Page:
Solder Bridge Jumper Best Practices in PCB Design
A PCB variant is often simply thought of as a new layout created from an old design. However, if you’re creative with your routing and layout, you can use a solder bridge jumper to configure portions of a single PCB layout for multiple variants. This lets you quickly create variants of a PCB layout without rerouting traces or changing your schematics. If you plan to use jumpers in your PCB layout, there are some important guidelines to follow to ensure you do not create other design problems. Let’s look at solder bridge jumpers and how they can quickly create variants of your design.
What is a Solder Bridge Jumper?
A solder bridge jumper is simply a pair of pads on a PCB trace that can be easily bridged with a solder ball. You’ll get a much cleaner layout if you use 0 Ohm resistors to create the bridge; 0 Ohm resistors are very low cost and are available as surface-mount components. In some cases, a solder bridge jumper need not be solderable, as shown in the example below.
In the image below, I’ve placed bridged and unbridged jumpers at specific points in the layout. Rather than worry about soldering or placing 0 Ohm resistors, I can quickly modify my layout to create a new variant by replacing a bridged jumper with an unbridged jumper, or vice versa. Even after the variant is produced, I can still configure my device by bridging any jumpers after assembly.
The CAD tools in your PCB design software can be used to easily create a schematic symbol and a PCB footprint for a solder bridge jumper. In the example above, I’ve created two symbols and PCB footprints; one pair is for the bridged jumper, and the other pair is for the unbridged jumper. My schematic symbols for the jumpers shown in the above layout can be seen in the image below. By simply swapping the bridged and unbridged jumpers, I can easily create a new board with different circuit blocks activated or deactivated.
Why Use a Solder Bridge Jumper?
A solder bridge jumper is a great way to make a board configurable. By “configurable,” I mean that a single board design can be produced with defined layout and routing, but the signal paths involved can be chosen during assembly. A designer can create a PCB layout that is used for multiple variants by carefully selecting where to place different jumpers.
A solder bridge jumper can be placed on different signal paths to open or close a circuit, depending on if it is needed for a particular peripheral. To close the jumper, simply place a small amount of solder between the two pads to be bridged. This creates a closed circuit and allows current to flow across the jumper to a downstream component. This takes a bit of creative routing on the front end. Still, it allows the designer to create multiple variants of a single layout, rather than producing additional layouts for each variant.
You might want to use a solder bridge jumper to easily turn on a particular circuit block. In a recent project, we used multiple solder bridge jumpers to create prototype and production variants using the same layout. Merely opening or closing a bridge allows you to activate or deactivate a component, circuit block, or connection to a peripheral.
Some Best Practices with Solder Bridge Jumpers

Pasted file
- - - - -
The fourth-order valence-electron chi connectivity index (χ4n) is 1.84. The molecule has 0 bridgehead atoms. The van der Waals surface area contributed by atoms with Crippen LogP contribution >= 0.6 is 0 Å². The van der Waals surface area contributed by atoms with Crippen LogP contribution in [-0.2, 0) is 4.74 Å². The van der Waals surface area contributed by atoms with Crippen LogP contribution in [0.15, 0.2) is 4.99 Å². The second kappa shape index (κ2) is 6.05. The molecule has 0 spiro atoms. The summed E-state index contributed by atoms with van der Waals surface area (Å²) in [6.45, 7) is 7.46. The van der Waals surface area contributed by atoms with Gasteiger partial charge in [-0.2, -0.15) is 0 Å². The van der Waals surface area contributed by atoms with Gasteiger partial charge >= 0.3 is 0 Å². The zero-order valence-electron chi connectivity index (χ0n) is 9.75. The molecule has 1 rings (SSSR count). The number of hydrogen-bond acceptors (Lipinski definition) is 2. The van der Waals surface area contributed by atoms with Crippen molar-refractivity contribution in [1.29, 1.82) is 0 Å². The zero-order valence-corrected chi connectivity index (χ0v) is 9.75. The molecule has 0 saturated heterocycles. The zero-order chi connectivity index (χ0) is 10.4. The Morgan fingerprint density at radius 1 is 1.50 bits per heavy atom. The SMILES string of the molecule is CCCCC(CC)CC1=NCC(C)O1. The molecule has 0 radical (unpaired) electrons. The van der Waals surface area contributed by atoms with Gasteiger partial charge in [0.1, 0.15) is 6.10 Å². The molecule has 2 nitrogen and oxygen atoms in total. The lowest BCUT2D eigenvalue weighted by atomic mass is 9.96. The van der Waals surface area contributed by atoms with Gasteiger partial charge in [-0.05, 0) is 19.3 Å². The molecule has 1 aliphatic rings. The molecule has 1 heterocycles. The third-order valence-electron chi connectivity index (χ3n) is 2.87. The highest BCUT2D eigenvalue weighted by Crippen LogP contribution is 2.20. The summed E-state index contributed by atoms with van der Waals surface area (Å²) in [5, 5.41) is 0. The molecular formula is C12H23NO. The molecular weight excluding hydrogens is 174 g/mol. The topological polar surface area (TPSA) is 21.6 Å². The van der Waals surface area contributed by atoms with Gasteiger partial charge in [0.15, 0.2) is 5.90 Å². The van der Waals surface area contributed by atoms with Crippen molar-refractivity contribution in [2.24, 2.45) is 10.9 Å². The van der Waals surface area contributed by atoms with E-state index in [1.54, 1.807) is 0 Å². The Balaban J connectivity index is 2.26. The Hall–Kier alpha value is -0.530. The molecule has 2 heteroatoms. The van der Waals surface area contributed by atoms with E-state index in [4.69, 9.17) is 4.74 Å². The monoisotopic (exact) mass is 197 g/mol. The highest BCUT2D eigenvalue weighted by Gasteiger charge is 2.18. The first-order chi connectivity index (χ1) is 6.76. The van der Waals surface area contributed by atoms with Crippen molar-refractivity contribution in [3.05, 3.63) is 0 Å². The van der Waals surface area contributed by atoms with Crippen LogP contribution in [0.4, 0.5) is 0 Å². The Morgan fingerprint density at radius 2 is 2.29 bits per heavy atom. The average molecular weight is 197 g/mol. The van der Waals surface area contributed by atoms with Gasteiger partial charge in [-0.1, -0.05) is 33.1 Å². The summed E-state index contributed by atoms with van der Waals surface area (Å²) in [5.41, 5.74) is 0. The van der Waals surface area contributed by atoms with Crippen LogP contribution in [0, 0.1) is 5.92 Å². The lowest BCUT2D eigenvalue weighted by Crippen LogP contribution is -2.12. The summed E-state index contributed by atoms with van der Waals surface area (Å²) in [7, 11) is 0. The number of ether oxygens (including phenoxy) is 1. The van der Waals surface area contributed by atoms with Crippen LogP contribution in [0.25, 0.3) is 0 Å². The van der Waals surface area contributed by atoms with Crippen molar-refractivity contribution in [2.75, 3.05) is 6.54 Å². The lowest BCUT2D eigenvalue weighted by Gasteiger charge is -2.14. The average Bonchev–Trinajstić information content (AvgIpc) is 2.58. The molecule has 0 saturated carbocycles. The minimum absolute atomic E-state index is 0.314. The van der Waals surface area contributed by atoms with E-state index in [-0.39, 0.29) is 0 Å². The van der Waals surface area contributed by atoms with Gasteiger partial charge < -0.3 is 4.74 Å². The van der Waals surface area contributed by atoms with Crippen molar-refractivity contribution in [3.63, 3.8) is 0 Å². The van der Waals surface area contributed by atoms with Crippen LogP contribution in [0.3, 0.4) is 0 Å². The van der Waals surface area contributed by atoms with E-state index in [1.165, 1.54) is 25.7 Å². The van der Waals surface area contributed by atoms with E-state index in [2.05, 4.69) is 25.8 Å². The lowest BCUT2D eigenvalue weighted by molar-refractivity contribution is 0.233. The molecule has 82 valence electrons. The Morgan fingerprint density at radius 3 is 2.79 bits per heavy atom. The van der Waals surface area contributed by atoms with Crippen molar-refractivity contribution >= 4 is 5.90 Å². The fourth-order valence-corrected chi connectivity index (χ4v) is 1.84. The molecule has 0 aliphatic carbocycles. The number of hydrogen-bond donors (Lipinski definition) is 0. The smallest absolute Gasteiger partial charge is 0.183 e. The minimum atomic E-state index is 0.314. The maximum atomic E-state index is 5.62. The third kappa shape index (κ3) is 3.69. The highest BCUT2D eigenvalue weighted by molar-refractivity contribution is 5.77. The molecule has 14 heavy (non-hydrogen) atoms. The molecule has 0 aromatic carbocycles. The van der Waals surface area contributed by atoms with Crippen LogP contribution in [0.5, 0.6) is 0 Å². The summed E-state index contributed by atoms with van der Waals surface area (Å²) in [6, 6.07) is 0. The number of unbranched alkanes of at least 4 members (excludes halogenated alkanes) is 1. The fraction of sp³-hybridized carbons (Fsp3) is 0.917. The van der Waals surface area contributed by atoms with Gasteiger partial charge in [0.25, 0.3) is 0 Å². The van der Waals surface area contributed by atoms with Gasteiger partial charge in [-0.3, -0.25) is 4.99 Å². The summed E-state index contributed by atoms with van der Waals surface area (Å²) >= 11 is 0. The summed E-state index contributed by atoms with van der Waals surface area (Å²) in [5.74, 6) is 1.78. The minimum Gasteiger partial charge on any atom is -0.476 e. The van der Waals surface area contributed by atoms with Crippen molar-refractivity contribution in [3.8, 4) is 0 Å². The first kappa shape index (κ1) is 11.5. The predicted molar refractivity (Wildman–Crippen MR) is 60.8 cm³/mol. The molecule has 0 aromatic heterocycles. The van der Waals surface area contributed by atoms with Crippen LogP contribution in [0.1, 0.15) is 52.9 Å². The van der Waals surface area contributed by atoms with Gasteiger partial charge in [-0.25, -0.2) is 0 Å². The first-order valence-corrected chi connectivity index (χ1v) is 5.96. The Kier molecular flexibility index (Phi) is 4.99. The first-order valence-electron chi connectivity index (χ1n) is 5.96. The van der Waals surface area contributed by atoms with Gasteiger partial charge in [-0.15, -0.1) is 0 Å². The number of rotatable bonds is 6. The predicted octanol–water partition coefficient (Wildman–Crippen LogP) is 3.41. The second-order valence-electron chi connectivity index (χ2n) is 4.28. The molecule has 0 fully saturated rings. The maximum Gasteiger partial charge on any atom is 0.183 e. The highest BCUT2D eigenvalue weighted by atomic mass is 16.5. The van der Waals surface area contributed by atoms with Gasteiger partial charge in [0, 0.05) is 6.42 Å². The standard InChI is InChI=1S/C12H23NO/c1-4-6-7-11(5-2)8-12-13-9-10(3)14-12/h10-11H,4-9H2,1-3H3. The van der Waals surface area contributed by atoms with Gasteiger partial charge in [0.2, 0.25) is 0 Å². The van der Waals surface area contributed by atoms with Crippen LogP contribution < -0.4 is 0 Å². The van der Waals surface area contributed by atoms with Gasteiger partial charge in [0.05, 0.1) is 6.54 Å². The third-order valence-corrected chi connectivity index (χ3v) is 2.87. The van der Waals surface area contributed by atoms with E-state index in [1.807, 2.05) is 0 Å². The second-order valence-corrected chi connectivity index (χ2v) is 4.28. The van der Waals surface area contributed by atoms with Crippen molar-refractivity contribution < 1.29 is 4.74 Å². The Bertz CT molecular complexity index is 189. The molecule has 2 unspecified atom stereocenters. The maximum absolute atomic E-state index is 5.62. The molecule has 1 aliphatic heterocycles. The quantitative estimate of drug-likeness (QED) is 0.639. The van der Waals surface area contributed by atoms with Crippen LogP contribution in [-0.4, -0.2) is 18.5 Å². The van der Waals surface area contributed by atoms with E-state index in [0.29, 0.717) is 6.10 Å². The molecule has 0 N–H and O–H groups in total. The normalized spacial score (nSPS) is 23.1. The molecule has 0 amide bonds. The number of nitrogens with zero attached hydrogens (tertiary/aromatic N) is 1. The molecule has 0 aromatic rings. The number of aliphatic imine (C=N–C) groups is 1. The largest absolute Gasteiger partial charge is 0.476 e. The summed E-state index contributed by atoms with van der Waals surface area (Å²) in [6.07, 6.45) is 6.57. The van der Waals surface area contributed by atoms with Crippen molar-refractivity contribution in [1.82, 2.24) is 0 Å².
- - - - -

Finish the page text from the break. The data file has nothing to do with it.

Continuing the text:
The most important thing to think about when choosing to place solder bridge jumpers in your layout is who will assemble your board, if you need to configure your board after assembly, or if your manufacturer can accommodate variants of the same board in a panel. If you’re using 0 Ohm resistors or you plan to solder your jumper closed, your fabricator might act like the sky is falling when you ask them to DNP different components on different boards in the same panel. If you want to avoid a long explanation for your fabricator (as I recently experienced), you’re better off using the copper-bridged jumpers I’ve shown above.
You need to pay careful attention to routing in your schematic and PCB layout to make easy use of solder bridge jumpers. In addition, pay attention to the following design points.
Watch Out for Transmission Lines
If you plan to place a 0 Ohm resistor or solder on a transmission line, you should use it very close to the driver’s end. If the jumper is placed far from the driver and left open, you’ve just created an open transmission line, which will act as an antenna at specific frequencies. Placing the jumper close to the driver ensures that the leftover copper will not act as a transmission line if the jumper is left open.
Avoid Solder Bridge Jumpers on High Voltage Lines
An open solder bridge jumper on a high voltage line may violate IPC 2221B or IPC-9592B standards. This will happen if the distance between each end of the jumper is very small. For safety and reliability’s sake, you should use a rugged switch or relay rated for the voltage/power in your board.
Solder Bridge Jumpers Are Not Reusable
If you plan to use solder bridge jumpers in your PCB layout, remember that they should not be reused, meaning they should not be repeatedly soldered and opened. You might get away with multiple placements and removals of a 0 Ohm resistor since you aren’t drawing solder across a gap on the PCB surface, but these should also not be reused.
If you know, you will need to open and close jumpers repeatedly, use SMD jumper pins. You can then pull off the jumper as needed. This is a good strategy when designing a first-run prototype, and you need to experiment with different operating modes or peripherals. You can still use standard solder bridge jumpers and jumper pins in the same layout. Plastic jumpers are also useful for peripherals that will connect to your board over a pin header. You might not need to use a solder bridge jumper, depending on your routing and layout.
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